[Sheela] Objects are important in that they carry meaning with them, both as the writer might intend, as well as what the reader associates with them. If you look more closely at the veena and wyvern for example, you will find that they carry interesting dichotomies. In the Author Notes section of my book, I talk about how in Indian Hindu mythology, the veena is both the instrument of Saraswati, the goddess of learning, as well as Ravana, the arch-villain in The Ramayana (a religious text). Likewise, the wyvern (the dragon that appears in Vanished) is also a symbol of valor and strength in medieval history, as well as one of pestilence and revenge. I didn’t go looking for these qualities. But interestingly, as I dug deeper into my story and did more research, I discovered that these objects “resonated” in unexpected, meaningful ways.

It’s interesting how you observed the appearances of the objects throughout --– I would say it was intuitive to the writing of the story. However, the veena was the most important object of all, not just because the mystery was constructed around its disappearance, but because the instrument represents the desire to own and covet it. At the heart of the novel is the issue of wanting what you can’t have, and how different characters deal with it.

[Uma] Vanished contains moral ambiguity in the person of good people who make poor decisions, past and present. Without giving anything away, I want to comment in particular on the wonderful turning point in which Neela herself makes a single decision that seems to right everyone else's mistakes as well as her own. Can you talk about how you arrived at the very interesting ethical through-line of this novel?

[Sheela] I know exactly which scene you’re talking about! And I must say that this scene, which takes place towards the end of the novel, is one of the earliest ones I saw in my mind. It was the scene that I was working towards as I wrote the novel.

[Uma] That's interesting. It shows, I think. Sometimes those ideas that first grab us have great tensile strength, and can pull a whole story toward them.

[Sheela] I think for many writers, we have such a scene on our horizon – it might be at the very end, or somewhere in the middle, it might be the scene where something important is revealed, or by which the main character undergoes a crucial moment of change. Whatever it is, it’s the reason we’re writing the book. This scene where Neela makes her decision was important to me because that was how I saw her becoming a better person, and the chance to be a real musician at last. Her quest throughout isn’t just to find the lost veena, but to find her reason for playing music, that would sustain her in the long run, and help her overcome her fear of performing.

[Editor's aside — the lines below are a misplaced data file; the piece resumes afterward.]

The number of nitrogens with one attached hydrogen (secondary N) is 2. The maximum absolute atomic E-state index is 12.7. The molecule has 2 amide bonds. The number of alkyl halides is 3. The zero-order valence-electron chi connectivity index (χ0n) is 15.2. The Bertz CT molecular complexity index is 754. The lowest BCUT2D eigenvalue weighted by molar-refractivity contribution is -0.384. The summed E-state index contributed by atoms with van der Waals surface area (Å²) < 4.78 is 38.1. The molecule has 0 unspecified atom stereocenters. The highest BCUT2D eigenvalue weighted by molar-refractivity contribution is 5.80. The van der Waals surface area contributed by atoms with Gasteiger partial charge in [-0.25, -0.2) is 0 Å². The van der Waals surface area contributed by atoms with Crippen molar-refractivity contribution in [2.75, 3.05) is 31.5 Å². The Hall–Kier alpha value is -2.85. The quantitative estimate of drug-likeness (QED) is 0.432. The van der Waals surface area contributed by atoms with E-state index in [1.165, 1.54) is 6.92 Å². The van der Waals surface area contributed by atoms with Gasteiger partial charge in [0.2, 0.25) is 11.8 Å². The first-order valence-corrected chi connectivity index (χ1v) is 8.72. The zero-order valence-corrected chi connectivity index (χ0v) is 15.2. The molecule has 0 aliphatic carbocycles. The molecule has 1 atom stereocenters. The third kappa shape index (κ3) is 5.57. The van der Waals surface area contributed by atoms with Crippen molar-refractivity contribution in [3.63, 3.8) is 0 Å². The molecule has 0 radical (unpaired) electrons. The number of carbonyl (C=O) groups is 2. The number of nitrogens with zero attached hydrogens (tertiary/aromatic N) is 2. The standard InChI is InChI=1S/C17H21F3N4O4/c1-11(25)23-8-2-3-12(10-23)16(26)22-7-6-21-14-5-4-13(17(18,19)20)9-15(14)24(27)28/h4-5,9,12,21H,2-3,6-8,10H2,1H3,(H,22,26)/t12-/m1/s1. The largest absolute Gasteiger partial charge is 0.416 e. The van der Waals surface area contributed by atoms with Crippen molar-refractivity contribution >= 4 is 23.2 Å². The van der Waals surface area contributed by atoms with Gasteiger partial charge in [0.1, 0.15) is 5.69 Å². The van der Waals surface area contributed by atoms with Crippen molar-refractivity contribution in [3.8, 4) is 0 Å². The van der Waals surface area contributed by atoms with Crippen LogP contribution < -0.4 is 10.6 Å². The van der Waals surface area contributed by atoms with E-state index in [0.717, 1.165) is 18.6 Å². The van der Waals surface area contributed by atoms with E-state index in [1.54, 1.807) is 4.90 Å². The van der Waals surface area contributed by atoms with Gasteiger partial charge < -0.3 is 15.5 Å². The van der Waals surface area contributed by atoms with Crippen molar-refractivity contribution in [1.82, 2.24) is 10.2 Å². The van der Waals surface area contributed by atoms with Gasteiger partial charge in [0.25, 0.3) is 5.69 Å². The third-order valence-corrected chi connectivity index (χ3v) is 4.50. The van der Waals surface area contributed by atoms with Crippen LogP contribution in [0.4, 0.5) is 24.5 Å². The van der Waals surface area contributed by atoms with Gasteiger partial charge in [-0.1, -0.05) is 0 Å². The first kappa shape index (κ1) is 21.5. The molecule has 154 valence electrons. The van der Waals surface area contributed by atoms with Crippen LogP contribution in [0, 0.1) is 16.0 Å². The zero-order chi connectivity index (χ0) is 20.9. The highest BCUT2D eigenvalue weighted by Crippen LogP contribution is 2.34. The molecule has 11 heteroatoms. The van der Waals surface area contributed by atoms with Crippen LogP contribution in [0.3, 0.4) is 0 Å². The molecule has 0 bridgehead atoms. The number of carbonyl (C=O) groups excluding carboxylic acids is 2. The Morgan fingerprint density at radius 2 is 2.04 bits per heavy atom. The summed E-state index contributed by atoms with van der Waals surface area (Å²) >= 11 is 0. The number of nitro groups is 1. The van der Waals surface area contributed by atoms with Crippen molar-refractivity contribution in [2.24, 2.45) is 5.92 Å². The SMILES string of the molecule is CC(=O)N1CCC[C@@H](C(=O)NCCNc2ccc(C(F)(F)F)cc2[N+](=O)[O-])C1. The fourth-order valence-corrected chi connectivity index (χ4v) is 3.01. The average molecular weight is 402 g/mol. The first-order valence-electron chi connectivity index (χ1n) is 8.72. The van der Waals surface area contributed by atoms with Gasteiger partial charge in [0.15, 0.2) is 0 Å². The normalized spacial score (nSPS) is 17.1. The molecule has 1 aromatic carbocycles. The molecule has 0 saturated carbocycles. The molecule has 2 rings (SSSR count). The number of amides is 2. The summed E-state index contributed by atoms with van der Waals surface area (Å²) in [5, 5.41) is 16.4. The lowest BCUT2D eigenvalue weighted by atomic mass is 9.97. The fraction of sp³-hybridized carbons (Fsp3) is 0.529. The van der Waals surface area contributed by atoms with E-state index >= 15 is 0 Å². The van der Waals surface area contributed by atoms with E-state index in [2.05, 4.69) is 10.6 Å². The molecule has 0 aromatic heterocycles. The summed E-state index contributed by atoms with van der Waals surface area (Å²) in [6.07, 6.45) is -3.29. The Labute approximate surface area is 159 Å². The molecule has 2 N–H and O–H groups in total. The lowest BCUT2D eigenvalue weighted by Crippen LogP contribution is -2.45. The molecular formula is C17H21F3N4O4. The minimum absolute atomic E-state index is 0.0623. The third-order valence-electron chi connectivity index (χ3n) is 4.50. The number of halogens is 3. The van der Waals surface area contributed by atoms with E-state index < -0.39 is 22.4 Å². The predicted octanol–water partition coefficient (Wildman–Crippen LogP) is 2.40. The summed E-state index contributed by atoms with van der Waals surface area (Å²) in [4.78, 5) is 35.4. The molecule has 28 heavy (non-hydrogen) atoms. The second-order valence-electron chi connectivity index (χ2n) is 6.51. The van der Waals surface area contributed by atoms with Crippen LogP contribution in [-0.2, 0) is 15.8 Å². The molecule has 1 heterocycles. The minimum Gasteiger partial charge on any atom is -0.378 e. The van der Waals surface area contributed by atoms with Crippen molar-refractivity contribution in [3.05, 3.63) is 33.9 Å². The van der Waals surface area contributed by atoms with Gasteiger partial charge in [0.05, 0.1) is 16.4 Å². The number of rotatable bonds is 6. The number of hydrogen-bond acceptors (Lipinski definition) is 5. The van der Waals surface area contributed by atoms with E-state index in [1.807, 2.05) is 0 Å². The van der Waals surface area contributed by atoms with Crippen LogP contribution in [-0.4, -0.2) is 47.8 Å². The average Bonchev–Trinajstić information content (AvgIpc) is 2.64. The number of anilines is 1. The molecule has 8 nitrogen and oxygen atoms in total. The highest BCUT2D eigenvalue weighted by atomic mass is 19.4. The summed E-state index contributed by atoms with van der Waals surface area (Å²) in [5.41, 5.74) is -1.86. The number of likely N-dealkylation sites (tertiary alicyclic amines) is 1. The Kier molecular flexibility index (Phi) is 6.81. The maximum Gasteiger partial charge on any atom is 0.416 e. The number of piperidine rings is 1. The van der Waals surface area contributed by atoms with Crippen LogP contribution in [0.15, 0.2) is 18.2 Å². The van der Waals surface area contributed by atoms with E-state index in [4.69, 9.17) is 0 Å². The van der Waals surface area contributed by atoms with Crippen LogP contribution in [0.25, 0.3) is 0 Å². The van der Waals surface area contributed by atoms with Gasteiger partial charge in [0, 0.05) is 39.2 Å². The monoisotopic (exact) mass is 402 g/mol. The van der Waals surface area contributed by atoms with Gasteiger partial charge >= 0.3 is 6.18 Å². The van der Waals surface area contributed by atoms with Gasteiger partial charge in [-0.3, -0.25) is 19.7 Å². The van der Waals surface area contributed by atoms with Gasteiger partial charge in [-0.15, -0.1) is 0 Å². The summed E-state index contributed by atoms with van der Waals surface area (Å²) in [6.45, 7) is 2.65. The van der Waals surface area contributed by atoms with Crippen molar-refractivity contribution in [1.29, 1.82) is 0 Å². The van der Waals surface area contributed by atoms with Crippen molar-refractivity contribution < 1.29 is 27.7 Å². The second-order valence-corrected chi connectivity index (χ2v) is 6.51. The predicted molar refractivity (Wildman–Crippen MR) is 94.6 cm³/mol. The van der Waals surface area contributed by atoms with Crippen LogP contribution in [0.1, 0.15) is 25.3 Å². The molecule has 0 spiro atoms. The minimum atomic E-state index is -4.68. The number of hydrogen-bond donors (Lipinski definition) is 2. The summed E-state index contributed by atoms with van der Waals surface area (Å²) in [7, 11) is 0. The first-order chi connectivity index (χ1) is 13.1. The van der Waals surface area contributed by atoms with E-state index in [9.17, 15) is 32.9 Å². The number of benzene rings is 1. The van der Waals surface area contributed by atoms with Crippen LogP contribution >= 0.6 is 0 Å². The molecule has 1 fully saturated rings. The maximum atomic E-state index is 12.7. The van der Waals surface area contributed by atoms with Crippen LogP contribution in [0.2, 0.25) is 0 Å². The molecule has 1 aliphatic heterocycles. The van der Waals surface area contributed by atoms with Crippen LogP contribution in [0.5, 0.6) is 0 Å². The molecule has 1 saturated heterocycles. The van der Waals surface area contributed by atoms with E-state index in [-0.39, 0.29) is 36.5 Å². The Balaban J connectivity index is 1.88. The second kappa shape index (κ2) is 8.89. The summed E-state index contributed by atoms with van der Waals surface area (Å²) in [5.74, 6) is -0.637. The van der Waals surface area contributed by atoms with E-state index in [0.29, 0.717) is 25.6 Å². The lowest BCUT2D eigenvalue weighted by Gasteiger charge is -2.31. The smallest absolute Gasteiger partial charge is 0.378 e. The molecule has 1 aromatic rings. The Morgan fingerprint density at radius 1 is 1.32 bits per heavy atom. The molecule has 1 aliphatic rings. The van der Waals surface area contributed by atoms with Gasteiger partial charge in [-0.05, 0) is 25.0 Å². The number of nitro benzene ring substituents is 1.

[Uma] And finally, you catch the vulnerability of preteens deftly and with humor: Neela's stage fright, Matt's hesitation when he talks about his music, Pavi and her swimming, and other instances. How did you go about tapping the emotional lives of your characters?

[Sheela] Good question! I can only say that I had a lovely stroke of luck in having so many kids in my life – my own two daughters, as well as my nieces and nephew. Neela was also someone I knew from the time she was a baby, and I have watched her grow, talked to her at length, and know her like my own child.

But I think the truth is that like many children’s writers, I write from the memory of being a young person. One of the reasons I write middle grade is that its age group is the part of my childhood I so distinctly remember… it’s the voice that comes most naturally to me.

[Uma] And it speaks naturally in this very interesting first novel. Congratulations, Sheela.

The Kidlitosphere Interview Wednesday portal this week is Anastasia Suen's Chapter Book of the Day. Scroll down to the end of Anastasia's post to see the roundup.


  1. Thanks for this interview, Uma, and for your post from yesterday. I'm thinking a lot about cultural authenticity right now and what constitutes an "outsider" or an "insider." The main man in my childhood was Puerto Rican, and for many reasons I've usually felt like an outsider in the places I've found myself.

    So do I have a right to write from the POV of an angry Puerta Rican foster girl? I was never that, but the voice sprang so naturally to my mind from the mixed spanish and english I heard in my childhood and my feelings of being outside and other.


  2. Pam, that's a great question: do I have a right to write from the POV of an angry Puerta Rican foster girl?

    Ten years ago I would have argued against it, but I think things have changed.

    I think that you could, if you did the work you needed to do to make that voice credible on the page, and if you approached the work with humility but resisted exoticizing the character. That's a hard combination to pull off but it can be done. I guess my sense is that if fiction writing anyway is all smoke and mirrors, then the writer makes choices. When we're writing in a cultural context we just need to be keenly aware of the effects of those choices.

  3. That's a great point. Sometimes even people who obviously mean well exoticize or romanticize some aspect of a character outside of their personal experience. Anyway, great things to put in the pipe. Thanks!


  4. Exactly, and that's the thing that always rings so false to the insider reader. That's always my concern. For centuries the assumption, to be plain about it, was that stories about brown and black kids were written by white writers, to be read by white kids. Today that's a false assumption and yet its traces can be found in texts published even now, in our time.

  5. Great interview! Can't wait to read VANISHED!

  6. Thank you for having me, Uma. This was a fun and thought-provoking interview to do.